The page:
Aoun’s strategy inevitably leads to confrontation, since the man knows no other tactic to get his way than heightening polarization, for example threatening to bring down the government. The general is in a hurry. He wants to decide all major Christian administrative appointments; he wants to decisively weaken the Future Movement while it’s down; and he wants to assist Gibran Bassil, whose schemes are designed to exploit the monumental cash cow that is the Energy Ministry.

Nasrallah, on the contrary, seeks to calm the game. He wants the government to remain in place, and to succeed. This he made plain in a speech several weeks ago, in a patent stab at Aoun. Hezbollah doesn’t benefit from a vacuum, which may mean losing its grip on the ground, which is already evident anyway. The party is unsure about the president, Michel Sleiman, the prime minister, Najib Mikati, the Parliament speaker, Nabih Berri, and, of course, Walid Jumblatt, but it needs to keep them onside for now, to avert isolation.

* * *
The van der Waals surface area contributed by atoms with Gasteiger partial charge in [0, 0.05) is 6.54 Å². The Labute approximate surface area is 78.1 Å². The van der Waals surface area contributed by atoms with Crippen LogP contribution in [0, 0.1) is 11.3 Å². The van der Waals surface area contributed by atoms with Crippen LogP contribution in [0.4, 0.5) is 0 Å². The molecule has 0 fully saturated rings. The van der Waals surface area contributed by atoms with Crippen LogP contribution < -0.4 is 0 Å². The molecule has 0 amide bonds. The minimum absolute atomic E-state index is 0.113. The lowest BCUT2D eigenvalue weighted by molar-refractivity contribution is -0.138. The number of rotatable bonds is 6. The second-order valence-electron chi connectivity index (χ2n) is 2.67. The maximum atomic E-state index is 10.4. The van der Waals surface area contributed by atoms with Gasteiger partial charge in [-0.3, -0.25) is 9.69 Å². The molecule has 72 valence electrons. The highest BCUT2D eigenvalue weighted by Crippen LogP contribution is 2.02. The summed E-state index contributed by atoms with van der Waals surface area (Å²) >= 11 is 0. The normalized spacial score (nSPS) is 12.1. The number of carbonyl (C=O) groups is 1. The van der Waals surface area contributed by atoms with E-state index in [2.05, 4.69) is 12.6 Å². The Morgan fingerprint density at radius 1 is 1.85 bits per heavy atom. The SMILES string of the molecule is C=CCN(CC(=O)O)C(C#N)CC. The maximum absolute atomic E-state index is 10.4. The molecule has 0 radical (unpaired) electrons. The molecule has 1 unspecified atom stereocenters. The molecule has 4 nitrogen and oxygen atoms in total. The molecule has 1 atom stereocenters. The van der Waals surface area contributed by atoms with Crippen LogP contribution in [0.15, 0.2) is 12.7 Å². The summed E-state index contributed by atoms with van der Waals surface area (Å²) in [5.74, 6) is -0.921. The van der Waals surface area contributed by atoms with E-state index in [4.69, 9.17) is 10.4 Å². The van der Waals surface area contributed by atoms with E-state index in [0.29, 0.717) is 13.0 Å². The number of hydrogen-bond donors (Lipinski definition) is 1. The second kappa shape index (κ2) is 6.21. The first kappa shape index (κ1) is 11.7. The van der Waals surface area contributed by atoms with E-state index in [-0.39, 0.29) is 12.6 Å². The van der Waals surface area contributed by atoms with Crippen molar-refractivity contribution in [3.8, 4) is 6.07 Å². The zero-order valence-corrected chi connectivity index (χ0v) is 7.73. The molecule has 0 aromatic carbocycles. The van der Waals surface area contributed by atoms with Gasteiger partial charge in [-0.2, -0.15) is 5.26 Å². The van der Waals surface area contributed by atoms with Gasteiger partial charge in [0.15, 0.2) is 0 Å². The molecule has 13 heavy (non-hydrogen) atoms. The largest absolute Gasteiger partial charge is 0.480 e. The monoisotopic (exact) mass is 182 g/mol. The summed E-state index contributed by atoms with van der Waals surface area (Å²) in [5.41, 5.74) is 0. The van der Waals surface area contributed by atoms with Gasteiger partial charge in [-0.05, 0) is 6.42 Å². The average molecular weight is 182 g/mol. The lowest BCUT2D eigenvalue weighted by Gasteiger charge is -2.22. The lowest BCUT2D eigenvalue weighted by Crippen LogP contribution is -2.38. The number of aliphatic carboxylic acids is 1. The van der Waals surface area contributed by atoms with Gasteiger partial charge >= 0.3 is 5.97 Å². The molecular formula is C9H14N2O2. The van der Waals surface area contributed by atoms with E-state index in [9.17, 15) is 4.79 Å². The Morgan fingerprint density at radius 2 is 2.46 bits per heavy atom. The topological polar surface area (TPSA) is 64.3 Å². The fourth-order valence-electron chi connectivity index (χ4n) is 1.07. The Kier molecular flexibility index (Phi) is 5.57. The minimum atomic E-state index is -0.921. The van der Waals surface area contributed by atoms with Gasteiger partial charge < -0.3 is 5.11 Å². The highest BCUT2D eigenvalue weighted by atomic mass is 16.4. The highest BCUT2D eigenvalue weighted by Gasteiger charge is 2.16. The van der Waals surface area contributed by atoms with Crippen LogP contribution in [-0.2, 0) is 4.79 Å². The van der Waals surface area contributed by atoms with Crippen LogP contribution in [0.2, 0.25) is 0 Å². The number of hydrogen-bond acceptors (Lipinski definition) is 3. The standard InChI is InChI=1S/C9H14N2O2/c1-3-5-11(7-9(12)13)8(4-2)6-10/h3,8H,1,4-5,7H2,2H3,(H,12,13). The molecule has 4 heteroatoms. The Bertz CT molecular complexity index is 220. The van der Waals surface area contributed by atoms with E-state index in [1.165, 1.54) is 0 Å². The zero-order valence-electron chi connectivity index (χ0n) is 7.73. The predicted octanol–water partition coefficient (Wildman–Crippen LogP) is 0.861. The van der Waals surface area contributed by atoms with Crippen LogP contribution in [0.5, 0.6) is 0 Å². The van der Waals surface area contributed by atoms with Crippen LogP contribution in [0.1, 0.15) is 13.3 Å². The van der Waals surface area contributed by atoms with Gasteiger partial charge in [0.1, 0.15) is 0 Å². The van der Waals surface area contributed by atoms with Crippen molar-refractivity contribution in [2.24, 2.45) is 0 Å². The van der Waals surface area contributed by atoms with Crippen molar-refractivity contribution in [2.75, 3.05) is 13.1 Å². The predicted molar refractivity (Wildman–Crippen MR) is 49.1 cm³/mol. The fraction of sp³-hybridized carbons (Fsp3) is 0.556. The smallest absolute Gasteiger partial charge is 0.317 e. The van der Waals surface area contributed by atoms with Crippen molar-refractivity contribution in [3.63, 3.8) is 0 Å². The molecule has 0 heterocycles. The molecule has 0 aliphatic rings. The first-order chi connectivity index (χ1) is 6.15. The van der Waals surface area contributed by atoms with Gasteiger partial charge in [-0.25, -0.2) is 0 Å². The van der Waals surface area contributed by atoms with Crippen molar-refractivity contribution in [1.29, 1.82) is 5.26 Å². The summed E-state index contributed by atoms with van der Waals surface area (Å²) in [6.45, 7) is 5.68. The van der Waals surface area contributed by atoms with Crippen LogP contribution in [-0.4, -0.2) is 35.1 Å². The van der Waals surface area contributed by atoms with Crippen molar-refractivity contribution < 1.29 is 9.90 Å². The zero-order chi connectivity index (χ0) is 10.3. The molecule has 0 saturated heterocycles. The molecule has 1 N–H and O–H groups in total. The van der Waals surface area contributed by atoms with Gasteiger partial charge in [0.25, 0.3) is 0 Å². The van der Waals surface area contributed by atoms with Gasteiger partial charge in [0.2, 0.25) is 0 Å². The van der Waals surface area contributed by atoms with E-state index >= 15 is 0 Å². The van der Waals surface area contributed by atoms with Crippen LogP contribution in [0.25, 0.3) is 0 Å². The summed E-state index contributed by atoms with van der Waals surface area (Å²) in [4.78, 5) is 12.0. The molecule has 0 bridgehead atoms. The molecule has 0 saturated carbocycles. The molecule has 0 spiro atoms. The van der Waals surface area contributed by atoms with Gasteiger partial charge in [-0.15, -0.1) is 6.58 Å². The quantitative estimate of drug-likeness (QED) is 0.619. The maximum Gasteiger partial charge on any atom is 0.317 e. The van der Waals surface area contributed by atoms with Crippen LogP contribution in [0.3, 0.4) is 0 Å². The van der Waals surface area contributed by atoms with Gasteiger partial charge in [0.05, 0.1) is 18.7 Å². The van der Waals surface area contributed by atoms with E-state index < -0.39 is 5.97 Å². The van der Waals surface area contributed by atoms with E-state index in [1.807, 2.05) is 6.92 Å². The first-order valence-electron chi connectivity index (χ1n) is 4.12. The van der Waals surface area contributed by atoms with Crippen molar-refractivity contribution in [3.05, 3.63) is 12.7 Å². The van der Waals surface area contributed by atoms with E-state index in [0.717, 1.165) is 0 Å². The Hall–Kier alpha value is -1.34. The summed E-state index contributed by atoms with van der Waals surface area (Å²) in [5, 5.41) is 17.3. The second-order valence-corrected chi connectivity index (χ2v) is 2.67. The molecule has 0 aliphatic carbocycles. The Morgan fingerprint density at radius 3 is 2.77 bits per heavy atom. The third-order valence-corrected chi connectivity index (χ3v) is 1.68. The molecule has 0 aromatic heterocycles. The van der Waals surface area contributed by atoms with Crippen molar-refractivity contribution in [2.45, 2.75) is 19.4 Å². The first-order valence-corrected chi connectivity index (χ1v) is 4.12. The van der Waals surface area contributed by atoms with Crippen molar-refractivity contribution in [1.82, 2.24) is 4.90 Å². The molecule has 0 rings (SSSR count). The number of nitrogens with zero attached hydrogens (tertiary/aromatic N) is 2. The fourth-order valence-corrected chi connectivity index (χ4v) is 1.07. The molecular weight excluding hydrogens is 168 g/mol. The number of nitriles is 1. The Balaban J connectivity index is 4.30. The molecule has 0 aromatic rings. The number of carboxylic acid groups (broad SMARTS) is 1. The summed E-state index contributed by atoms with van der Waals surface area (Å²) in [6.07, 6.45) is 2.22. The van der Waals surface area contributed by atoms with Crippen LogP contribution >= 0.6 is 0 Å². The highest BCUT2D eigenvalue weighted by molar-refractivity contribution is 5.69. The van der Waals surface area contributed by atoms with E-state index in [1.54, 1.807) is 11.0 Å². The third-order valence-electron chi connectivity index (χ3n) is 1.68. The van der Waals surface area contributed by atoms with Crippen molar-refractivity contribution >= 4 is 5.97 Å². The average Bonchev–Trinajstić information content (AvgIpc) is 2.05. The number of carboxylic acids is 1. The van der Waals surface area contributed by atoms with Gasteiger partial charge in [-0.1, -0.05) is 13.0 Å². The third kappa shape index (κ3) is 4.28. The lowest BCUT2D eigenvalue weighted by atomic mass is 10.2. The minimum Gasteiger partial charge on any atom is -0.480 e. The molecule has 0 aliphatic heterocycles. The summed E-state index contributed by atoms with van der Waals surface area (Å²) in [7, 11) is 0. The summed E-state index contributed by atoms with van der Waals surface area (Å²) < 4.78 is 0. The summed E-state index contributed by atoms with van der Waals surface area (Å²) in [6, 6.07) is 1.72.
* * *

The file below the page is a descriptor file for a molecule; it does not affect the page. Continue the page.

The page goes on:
That is why Hezbollah has remained neutral on administrative appointments, weakening Aoun’s hand; and it is why the party allowed Mikati to fund the special tribunal when Aoun was recklessly leading the charge against this. It is also why Nasrallah has not opposed Berri’s and Jumblatt’s maneuvering over budget legislation, even though their endorsement of a package deal to legitimize past outlays by March 14-led governments undermined Aoun’s position.

Aoun has a gift for painting himself into a corner, then screaming so others will let him out. Hezbollah used to help him, but not much anymore. The party faces existential challenges, and has little incentive to advance Aoun’s parochial agenda. The confrontation at the Antoine University will be papered over, but it stands as a useful reminder of the guardedness coloring Shiite-Christian relations, and now increasingly those between Aoun and Nasrallah.